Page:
Hager: Police raid 'weird overkill'
Nicky Hager says he couldn't be happier with a ruling that a police raid on his home last year was illegal.
The journalist's home was searched after the release of his book Dirty Politics which was based on leaked emails from blogger Cameron Slater.
Hager has always said the raid was illegal and yesterday the High Court in Wellington agreed.
The judgement released by Justice Denis Clifford says police failed to disclose the relevant information to the judge who issued the warrant and as a result, declared it "fundamentally unlawful" and by extension the search as well.
Hager says he had a right to protect his sources but police told the judge he was a writer rather than a journalist.
"They didn't actually mention anything about the media to the judge, so the judge thought they were just investigating some crime - we don't have to worry about this. They didn't give the judge the information she needed to make a proper decision about a media decision."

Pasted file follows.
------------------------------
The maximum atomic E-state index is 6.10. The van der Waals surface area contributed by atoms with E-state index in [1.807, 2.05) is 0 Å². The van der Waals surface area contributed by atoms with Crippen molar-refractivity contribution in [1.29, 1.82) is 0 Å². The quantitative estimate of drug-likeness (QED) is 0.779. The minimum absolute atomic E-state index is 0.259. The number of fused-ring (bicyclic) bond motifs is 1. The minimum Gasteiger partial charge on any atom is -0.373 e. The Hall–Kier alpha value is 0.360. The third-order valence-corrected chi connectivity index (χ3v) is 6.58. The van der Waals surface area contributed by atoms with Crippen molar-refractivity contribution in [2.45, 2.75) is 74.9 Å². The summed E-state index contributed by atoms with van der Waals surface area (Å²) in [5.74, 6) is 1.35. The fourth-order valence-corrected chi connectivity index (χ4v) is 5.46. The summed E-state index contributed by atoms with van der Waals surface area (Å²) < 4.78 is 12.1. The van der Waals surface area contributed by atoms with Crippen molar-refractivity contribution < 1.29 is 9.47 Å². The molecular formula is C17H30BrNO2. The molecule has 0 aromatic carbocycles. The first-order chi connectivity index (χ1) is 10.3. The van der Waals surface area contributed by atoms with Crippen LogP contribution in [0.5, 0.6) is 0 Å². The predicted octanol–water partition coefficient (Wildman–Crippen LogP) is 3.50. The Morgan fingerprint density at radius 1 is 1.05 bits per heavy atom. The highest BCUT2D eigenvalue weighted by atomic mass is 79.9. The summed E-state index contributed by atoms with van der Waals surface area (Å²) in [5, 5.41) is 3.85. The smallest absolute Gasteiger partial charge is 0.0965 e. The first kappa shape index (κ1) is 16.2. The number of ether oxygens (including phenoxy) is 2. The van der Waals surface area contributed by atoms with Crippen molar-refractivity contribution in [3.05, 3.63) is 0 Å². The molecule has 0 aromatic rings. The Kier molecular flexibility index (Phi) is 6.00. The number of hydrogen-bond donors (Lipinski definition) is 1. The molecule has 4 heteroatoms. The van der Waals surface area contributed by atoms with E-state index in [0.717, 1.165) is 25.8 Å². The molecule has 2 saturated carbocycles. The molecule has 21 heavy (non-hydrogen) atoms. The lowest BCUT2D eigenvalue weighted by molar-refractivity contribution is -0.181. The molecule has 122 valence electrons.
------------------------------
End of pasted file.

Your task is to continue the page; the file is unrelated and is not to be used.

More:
Mr Hager described the raid as a "weird overkill of intruding through our house".
"Unfortunately I was away so I wasn't the one who had to put up with it. The police arrived there early in the morning, there were six of them. They pulled my daughter out of bed, they got her out of bed and they wouldn't let her get dressed on her own. She had to get dressed in front of a police officer, they read her her rights," he told the Paul Henry programme.
Police spent the next 11 hours searching the home.
The court ruling is being described as a win for media freedom.
Canterbury University's Law Professor, Ursula Cheer says it's a significant decision.
"It applies to journalism generally in New Zealand and it recognises the law that was laid down quite a long time ago."
Dirty Politics exposed smear tactics within New Zealand politics, including the relationship between senior National Minister Judith Collins and Slater.
It provided the backdrop to much of last year's election campaign.
The information was given to Hager by a hacker known as Rawshark, who downloaded Slater's emails which provided the material for the book.
Police are now looking at their legal options and say they won't be commenting further.